Antimony is a naturally-occurring metal usually found in ore deposits. Although it is a rare element, it’s extensively used in the manufacturing industry and is present in many household items. Its appearance is described as “a silvery, luscious gray metal” but consumers often don’t see it in its natural state.
Typically, antimony is used in the manufacture of flame-retardant products, toys, car seat covers, clothing (even for children), semi-conductors and infrared detectors. It is also a key component as an alloy with lead in the manufacture of tracer bullets and batteries, and it’s even used in therapies to treat schistosomiasis (a flatworm parasite) and leichmaniasis (a parasite from sandflies).
Although antimony is considered a rare metal, it’s widely available and is present in many of the items we use every day. The incongruity I see here is that antimony is an extremely toxic substance and can be lethal if inhaled or ingested in sufficient quantities.
In fact, antimony has been described as “the perfect poison” since it has many advantageous attributes. It’s odorless, colorless and nearly tasteless when dissolved. Because it is virtually undetectable, accidental exposure to lethal doses is a real threat.
Factory workers have the greatest potential for antimony exposure as an occupational hazard. The symptoms for inhaled exposure include dizziness, headaches, pneumonia-like symptoms and “antimony spots” appearing on the skin. Ingested exposure might exhibit as depression, nausea and vomiting, kidney damage, and may even cause certain types of cancer.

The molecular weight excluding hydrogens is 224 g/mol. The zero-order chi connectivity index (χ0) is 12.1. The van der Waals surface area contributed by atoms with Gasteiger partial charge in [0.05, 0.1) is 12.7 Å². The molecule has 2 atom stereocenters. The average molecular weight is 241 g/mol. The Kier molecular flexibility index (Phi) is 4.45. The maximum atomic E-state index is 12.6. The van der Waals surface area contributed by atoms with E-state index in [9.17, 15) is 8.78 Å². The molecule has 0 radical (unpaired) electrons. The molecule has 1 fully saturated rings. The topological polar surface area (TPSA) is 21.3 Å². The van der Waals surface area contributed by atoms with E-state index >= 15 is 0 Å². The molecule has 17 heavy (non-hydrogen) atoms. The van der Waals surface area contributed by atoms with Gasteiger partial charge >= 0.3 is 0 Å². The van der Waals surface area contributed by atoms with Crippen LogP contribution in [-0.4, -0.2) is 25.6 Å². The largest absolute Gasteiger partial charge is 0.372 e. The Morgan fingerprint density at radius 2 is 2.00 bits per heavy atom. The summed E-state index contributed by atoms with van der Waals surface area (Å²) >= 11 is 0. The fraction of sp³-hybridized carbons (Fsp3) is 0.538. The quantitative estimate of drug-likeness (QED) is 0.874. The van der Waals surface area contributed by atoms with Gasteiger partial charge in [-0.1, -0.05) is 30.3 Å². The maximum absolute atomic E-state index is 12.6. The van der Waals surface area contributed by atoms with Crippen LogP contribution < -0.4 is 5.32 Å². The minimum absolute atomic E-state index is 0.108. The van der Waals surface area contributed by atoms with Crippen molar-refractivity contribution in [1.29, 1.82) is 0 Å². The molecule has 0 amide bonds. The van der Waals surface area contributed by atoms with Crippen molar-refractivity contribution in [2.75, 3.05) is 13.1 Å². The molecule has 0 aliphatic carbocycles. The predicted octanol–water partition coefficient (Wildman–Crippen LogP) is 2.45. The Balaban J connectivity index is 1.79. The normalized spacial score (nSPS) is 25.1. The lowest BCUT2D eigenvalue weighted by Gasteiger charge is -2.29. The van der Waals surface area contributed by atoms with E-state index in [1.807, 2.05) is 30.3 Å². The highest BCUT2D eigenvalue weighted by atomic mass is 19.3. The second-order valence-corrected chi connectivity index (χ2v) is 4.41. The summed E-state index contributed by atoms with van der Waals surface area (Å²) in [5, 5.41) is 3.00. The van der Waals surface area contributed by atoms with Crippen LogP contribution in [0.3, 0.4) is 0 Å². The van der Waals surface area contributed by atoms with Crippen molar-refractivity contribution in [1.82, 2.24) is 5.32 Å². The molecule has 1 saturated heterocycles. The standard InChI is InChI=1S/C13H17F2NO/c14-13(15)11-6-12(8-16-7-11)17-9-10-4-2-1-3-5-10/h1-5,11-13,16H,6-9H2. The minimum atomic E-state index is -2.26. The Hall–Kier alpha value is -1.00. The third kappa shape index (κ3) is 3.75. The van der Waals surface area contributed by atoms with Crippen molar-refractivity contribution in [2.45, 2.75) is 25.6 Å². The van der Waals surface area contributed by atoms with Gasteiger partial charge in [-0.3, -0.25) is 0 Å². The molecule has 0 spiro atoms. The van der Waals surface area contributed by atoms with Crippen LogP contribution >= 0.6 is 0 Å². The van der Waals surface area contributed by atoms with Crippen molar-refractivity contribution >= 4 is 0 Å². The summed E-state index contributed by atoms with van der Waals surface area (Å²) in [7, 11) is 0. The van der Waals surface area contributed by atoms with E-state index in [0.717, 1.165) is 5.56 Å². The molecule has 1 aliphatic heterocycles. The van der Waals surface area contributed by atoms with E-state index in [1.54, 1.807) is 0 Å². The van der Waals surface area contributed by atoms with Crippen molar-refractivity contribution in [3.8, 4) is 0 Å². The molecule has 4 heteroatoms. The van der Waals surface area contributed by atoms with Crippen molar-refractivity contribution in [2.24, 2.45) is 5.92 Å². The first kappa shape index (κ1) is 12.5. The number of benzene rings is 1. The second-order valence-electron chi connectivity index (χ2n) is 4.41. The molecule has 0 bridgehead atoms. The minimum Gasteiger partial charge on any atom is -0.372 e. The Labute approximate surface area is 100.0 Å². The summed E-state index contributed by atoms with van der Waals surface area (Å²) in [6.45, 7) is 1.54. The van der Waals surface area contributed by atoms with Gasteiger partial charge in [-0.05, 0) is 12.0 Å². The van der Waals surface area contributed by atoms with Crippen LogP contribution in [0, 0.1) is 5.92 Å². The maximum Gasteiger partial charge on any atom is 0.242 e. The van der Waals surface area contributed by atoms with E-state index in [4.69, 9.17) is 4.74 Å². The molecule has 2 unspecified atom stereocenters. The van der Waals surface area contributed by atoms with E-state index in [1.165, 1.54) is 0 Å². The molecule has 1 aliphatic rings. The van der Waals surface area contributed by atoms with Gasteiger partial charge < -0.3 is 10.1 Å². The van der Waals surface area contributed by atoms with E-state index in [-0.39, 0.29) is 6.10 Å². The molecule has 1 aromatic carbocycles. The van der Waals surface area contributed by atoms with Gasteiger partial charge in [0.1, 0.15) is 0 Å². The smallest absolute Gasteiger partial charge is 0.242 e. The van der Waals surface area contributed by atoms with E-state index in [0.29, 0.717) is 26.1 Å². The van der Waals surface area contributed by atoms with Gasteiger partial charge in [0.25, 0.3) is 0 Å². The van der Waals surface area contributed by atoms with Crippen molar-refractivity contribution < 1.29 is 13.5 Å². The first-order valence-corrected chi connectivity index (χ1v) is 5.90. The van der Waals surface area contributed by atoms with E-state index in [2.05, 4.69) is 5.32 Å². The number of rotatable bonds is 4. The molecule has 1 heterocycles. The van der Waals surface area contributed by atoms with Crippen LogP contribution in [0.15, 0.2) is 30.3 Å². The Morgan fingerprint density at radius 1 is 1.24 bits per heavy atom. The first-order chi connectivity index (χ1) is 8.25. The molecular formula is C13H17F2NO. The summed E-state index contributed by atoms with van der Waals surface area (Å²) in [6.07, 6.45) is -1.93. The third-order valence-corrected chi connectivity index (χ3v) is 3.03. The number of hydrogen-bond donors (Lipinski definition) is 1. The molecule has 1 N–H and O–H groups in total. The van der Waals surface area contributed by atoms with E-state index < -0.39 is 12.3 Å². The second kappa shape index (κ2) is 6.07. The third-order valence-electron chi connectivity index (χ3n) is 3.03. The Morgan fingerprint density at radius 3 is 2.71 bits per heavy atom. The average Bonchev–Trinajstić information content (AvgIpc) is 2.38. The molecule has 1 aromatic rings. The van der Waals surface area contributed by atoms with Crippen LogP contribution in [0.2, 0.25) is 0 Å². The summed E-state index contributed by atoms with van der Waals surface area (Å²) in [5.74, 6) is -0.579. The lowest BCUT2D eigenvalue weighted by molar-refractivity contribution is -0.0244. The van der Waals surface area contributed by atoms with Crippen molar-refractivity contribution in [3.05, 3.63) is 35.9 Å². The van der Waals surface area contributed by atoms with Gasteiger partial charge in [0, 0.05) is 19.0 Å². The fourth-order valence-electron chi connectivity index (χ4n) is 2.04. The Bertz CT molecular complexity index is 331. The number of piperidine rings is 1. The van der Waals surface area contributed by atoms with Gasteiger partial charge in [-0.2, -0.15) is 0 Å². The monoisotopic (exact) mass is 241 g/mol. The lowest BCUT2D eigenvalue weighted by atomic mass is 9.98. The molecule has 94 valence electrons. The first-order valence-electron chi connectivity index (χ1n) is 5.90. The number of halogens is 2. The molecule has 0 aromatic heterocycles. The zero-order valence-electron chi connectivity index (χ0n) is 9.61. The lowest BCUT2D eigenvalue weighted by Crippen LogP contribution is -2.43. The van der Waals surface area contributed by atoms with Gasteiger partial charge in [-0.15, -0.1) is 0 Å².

Therapeutic exposure while treating schistosomiasis and leichmaniasis might exhibit as an inflamed pancreas and heart ailments.
Although the US Environmental Protection Agency (EPA) and that of the European Union (EU) maintain standards for reduced exposure to antimony, those of the EU may fall short for fruit juice concentrate products. Both agencies monitor bottled drinking water levels and maintain standards for such products since antimony can leak from the plastic in bottles into the water.
So, antimony actually does make “a perfect poison”—not only because of its odorless, colorless, tasteless qualities—but because of its ready availability in so many manufacturing processes.
As a writer of murder mysteries, I did find an interesting downside to deliberate antimony poisoning. This substance acts as a natural preservative. Therefore, the bodies of antimony-poisoned victims tend to be well-preserved, even appearing “fresh” after several years of burial.
Therefore, if you intend to use antimony as the lethal weapon in your next mystery, be sure to not only get rid of the evidence but also get rid of the body!
Thoughts? Comments? I’d love to hear them!